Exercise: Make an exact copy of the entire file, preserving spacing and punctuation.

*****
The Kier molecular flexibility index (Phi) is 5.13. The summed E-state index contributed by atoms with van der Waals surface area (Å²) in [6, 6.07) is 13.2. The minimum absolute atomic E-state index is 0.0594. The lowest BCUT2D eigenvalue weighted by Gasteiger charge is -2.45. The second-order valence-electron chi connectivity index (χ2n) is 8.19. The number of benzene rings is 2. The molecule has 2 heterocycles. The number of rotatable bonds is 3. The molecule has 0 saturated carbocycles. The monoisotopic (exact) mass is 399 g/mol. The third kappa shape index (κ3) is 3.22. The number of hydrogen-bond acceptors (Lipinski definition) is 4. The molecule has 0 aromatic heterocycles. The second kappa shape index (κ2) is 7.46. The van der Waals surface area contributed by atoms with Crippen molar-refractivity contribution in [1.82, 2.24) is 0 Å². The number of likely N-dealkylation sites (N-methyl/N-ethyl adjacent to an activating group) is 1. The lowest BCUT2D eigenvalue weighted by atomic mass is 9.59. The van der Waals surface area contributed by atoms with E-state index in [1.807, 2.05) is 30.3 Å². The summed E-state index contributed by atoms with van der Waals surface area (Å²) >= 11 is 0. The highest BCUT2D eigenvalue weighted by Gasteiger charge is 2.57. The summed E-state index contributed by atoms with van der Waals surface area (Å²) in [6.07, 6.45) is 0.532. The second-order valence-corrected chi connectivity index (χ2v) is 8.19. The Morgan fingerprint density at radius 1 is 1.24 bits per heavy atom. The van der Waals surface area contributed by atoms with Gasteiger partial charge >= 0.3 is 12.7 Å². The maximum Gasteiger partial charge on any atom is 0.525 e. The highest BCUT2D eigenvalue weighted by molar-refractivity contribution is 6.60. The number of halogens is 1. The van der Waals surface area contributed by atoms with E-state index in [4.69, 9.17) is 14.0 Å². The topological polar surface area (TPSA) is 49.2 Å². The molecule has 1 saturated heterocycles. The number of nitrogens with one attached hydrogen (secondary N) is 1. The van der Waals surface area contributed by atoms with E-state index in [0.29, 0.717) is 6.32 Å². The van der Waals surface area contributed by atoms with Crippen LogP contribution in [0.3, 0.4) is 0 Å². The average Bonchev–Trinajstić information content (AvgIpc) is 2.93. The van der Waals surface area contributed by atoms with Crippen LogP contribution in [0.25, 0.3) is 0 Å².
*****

The Kier molecular flexibility index (Phi) is 5.13. The summed E-state index contributed by atoms with van der Waals surface area (Å²) in [6, 6.07) is 13.2. The minimum absolute atomic E-state index is 0.0594. The lowest BCUT2D eigenvalue weighted by Gasteiger charge is -2.45. The second-order valence-electron chi connectivity index (χ2n) is 8.19. The number of benzene rings is 2. The molecule has 2 heterocycles. The number of rotatable bonds is 3. The molecule has 0 saturated carbocycles. The monoisotopic (exact) mass is 399 g/mol. The third kappa shape index (κ3) is 3.22. The number of hydrogen-bond acceptors (Lipinski definition) is 4. The molecule has 0 aromatic heterocycles. The second kappa shape index (κ2) is 7.46. The van der Waals surface area contributed by atoms with Crippen molar-refractivity contribution in [1.82, 2.24) is 0 Å². The number of likely N-dealkylation sites (N-methyl/N-ethyl adjacent to an activating group) is 1. The lowest BCUT2D eigenvalue weighted by atomic mass is 9.59. The van der Waals surface area contributed by atoms with E-state index in [1.807, 2.05) is 30.3 Å². The summed E-state index contributed by atoms with van der Waals surface area (Å²) >= 11 is 0. The highest BCUT2D eigenvalue weighted by Gasteiger charge is 2.57. The summed E-state index contributed by atoms with van der Waals surface area (Å²) in [6.07, 6.45) is 0.532. The second-order valence-corrected chi connectivity index (χ2v) is 8.19. The Morgan fingerprint density at radius 1 is 1.24 bits per heavy atom. The van der Waals surface area contributed by atoms with Gasteiger partial charge >= 0.3 is 12.7 Å². The maximum Gasteiger partial charge on any atom is 0.525 e. The highest BCUT2D eigenvalue weighted by molar-refractivity contribution is 6.60. The number of halogens is 1. The van der Waals surface area contributed by atoms with E-state index in [4.69, 9.17) is 14.0 Å². The topological polar surface area (TPSA) is 49.2 Å². The molecule has 1 saturated heterocycles. The number of nitrogens with one attached hydrogen (secondary N) is 1. The van der Waals surface area contributed by atoms with E-state index in [0.29, 0.717) is 6.32 Å². The van der Waals surface area contributed by atoms with Crippen LogP contribution in [0.3, 0.4) is 0 Å². The average Bonchev–Trinajstić information content (AvgIpc) is 2.93. The van der Waals surface area contributed by atoms with Crippen LogP contribution in [0.25, 0.3) is 0 Å².